After an extremely ugly day on Thursday and a big whoosh down Friday morning on worries what was going to happen to the financials the market staged a good rebound Friday afternoon to only close down about 1% for most the major indexes. The one exception was the NAZ which was just slightly down. The end result was a bullish candlspx-22feb09e formation on most the indexes.


In the 15min chart below, we see that we broke back above the upper line of a bullish falling wedge pattern. Of course you can see that we conviently bounced just above the prior low in Nov. I’m not looking for too much here as we now have a lot of resistance in the low 800 level and then further resistance at the 830ish level on the downside of the up trend line. So technically we could be set up for some further upside. But as always the case it seems lately, what comes out of Washington will probably have a pronounced effect one way or the other this week.


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The Big One Time Gain

by on Feb.20, 2009, under Editorials

              Stocks are falling because corporate profits are falling back to their normal percentage of GDP after swelling far beyond that. Since the market usually prices stocks as a multiple of their expected earnings, falling earnings usually mean falling stock prices. Important as the profit numbers are, the way we got there may be intensifying the market’s sour mood.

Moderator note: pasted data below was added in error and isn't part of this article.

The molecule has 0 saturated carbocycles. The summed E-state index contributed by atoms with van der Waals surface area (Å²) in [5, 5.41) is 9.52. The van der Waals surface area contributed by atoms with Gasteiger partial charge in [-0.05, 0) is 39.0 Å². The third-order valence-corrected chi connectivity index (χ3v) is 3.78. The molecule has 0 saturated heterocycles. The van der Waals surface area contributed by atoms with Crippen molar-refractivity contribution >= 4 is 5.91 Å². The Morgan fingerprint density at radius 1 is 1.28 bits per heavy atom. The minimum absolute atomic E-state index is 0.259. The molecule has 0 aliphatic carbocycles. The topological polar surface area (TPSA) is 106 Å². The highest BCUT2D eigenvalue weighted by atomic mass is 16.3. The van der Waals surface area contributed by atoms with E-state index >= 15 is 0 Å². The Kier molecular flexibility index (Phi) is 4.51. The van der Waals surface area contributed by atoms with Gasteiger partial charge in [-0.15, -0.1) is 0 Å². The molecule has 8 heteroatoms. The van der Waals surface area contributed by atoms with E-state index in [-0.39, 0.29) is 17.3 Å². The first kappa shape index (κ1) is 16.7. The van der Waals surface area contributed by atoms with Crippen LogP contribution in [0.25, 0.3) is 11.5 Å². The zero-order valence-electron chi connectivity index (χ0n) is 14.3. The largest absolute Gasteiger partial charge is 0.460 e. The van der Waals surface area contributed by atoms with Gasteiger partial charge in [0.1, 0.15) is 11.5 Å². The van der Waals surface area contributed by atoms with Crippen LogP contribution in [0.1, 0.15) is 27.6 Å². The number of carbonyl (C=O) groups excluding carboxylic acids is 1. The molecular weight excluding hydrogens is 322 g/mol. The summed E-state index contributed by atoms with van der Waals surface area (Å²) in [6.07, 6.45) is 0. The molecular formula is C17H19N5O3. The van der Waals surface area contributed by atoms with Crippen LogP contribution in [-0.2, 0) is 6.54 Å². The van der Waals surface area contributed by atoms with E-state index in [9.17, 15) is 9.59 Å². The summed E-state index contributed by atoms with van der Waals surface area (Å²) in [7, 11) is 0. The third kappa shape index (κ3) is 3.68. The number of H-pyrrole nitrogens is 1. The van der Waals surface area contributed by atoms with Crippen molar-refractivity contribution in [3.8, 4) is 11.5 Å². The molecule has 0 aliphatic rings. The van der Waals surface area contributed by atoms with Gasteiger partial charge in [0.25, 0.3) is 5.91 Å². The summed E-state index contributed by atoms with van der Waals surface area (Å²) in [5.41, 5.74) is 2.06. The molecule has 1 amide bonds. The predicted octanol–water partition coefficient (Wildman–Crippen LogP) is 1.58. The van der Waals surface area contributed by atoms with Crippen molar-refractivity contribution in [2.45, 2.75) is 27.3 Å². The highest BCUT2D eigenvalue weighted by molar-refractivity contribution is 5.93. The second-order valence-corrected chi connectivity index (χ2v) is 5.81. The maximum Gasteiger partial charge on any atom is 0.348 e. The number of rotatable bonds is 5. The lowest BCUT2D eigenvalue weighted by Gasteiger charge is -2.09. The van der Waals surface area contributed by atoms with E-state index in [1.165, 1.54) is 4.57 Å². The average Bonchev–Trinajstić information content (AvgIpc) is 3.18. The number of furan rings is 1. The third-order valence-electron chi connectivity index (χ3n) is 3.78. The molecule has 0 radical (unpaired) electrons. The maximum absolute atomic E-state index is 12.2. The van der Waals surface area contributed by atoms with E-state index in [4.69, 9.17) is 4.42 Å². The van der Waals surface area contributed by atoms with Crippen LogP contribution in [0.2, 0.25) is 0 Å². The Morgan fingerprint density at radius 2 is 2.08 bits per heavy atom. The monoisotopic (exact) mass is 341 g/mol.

In 2007 corporate profits accounted for 14% of GDP, about double the usual level, a 55-year high. At the beginning of 2007, S&P expected earnings for the S&P500 (SPX) would come in at $92 per share for that year. Now, Merrill Lynch economist David Rosenberg expects to see $28 per share for 2009 and (optimistically in my view) a rebound to $55 for 2010, according to the February 14 edition of John Mauldin’s online newsletter. In other words the market price of the SPX was based on forward expectations of $92 in earnings just two years ago, and is now looking at $55 next year if we are lucky. And the market may be conveniently overlooking, if not wishing away, the goose egg we are laying this year. The downward trend from the 2007 peak is not good news either.

 But just how real were the peak earnings in the first place? Clearly in financial services, not so much. For example, take the financial companies’ earnings reports for 2006. To make the 2006 earnings picture reflect economic reality, we would have to reduce earnings reported in 2006 that were derived from transactions made and loans extended that year, by the subsequent write-offs related to those transactions.